Of course if some people are unwise enough to attack other people, they probably cannot be persuaded to stop, so the use of force against them is the only way to protect you.  Government is an effective tool to retaliate against those who initiate the use of physical force against others.

12.  1P3:  Who would insure the contracts between citizens and our government?

Our government would continue to settle disputes between it and others.  Our beautiful system, with its three separate parts, could easily incorporate contract insurance.  The Legislature could adopt the program; the Executive would run it; with the Judiciary overseeing that the program was operated correctly.  Of course, with their power to elect, the majority of voters would continue to have the final say—the strongest feature of our great system.

If people become dissatisfied with the service provided by one company, we are free to take our business to another or to do it ourselves, but because our government would be the only provider of contract insurance, dissatisfaction would be expressed at the ballot box by electing better politicians.  While people would be free to operate without contract insurance, it would be such a valuable product that most people probably would continue voting for the best politicians to keep the program running smoothly.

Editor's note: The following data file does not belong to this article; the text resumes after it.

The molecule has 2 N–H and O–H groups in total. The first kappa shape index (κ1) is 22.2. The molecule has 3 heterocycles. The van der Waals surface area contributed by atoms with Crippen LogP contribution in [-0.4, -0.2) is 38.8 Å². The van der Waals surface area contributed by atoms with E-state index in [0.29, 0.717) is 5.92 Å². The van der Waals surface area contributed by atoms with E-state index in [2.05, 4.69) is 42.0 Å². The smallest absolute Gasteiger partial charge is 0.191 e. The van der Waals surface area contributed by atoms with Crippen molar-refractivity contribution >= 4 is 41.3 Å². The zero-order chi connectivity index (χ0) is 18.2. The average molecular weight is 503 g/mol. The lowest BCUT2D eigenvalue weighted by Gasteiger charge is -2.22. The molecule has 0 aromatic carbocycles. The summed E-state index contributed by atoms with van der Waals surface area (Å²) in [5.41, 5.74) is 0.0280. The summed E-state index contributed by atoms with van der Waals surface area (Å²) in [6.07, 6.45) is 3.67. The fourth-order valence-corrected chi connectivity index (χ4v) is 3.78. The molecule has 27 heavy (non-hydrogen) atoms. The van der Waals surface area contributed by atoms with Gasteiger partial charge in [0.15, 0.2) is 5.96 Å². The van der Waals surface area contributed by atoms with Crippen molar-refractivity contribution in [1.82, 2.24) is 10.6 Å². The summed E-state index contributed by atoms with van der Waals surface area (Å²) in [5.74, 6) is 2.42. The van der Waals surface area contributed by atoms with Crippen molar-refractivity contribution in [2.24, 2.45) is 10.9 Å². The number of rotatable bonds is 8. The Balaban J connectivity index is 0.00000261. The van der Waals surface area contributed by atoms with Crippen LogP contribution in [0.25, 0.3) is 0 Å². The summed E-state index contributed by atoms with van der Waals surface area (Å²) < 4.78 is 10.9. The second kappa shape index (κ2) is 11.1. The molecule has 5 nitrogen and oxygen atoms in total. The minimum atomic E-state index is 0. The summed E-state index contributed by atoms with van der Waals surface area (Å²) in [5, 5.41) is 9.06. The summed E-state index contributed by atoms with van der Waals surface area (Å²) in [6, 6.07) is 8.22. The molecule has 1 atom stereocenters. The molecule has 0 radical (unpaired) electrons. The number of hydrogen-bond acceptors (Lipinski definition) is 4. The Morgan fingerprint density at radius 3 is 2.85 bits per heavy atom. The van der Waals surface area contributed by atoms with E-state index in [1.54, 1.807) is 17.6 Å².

13.  Referring to the first advertisement (ad1) the fifth paragraph (P5) [Page 1]:  Would you send our military into another country?

No, unless attacked, and then I probably only would send missiles in retaliation to reduce the risk of injury to our military personnel.  Fortunately, our military is so strong that no large group has attacked our country in over one half of a century, and it appears to be as strong as ever.  Our elected politicians and those they hire are responsible for the protection of all the people inside our borders, and I appreciate their efforts.

Because I like to do business with those living in other countries, I send my literature around the world trying to persuade people to vote for me to become the President of the United Nations.  Of course, I must first get enough people to agree to improve the Constitution of the U.N. so it will resemble that of the United States.  The relationship between the participating national governments and the U.N. government would be the same as the relationship between our State governments and our national government.  Those doing business outside their country could purchase contract insurance from the U.N., thus supporting the efforts to protect their property in other countries.